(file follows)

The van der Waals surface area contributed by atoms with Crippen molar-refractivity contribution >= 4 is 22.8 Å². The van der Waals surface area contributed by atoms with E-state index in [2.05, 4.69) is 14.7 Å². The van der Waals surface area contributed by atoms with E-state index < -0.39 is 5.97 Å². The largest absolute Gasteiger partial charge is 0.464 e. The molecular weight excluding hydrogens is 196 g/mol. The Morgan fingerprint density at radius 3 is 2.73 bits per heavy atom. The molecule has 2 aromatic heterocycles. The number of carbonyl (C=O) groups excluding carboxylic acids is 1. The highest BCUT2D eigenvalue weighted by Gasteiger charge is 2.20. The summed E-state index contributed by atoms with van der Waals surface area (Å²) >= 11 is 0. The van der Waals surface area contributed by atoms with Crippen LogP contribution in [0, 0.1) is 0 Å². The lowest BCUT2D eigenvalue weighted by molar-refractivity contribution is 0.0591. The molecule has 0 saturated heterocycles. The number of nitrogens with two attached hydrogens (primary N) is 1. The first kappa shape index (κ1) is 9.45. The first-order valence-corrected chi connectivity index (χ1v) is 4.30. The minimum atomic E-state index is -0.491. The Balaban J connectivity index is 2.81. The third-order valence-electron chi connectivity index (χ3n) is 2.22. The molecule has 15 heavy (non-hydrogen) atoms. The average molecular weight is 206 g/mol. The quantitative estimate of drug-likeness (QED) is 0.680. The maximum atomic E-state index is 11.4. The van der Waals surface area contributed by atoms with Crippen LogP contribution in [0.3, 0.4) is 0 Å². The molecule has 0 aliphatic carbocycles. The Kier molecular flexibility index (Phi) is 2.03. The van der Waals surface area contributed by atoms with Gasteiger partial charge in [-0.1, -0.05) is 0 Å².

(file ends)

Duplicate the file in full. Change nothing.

The van der Waals surface area contributed by atoms with Crippen molar-refractivity contribution >= 4 is 22.8 Å². The van der Waals surface area contributed by atoms with E-state index in [2.05, 4.69) is 14.7 Å². The van der Waals surface area contributed by atoms with E-state index < -0.39 is 5.97 Å². The largest absolute Gasteiger partial charge is 0.464 e. The molecular weight excluding hydrogens is 196 g/mol. The Morgan fingerprint density at radius 3 is 2.73 bits per heavy atom. The molecule has 2 aromatic heterocycles. The number of carbonyl (C=O) groups excluding carboxylic acids is 1. The highest BCUT2D eigenvalue weighted by Gasteiger charge is 2.20. The summed E-state index contributed by atoms with van der Waals surface area (Å²) >= 11 is 0. The van der Waals surface area contributed by atoms with Crippen LogP contribution in [0, 0.1) is 0 Å². The lowest BCUT2D eigenvalue weighted by molar-refractivity contribution is 0.0591. The molecule has 0 saturated heterocycles. The number of nitrogens with two attached hydrogens (primary N) is 1. The first kappa shape index (κ1) is 9.45. The first-order valence-corrected chi connectivity index (χ1v) is 4.30. The minimum atomic E-state index is -0.491. The Balaban J connectivity index is 2.81. The third-order valence-electron chi connectivity index (χ3n) is 2.22. The molecule has 15 heavy (non-hydrogen) atoms. The average molecular weight is 206 g/mol. The quantitative estimate of drug-likeness (QED) is 0.680. The maximum atomic E-state index is 11.4. The van der Waals surface area contributed by atoms with Crippen LogP contribution in [0.3, 0.4) is 0 Å². The molecule has 0 aliphatic carbocycles. The Kier molecular flexibility index (Phi) is 2.03. The van der Waals surface area contributed by atoms with Gasteiger partial charge in [-0.1, -0.05) is 0 Å².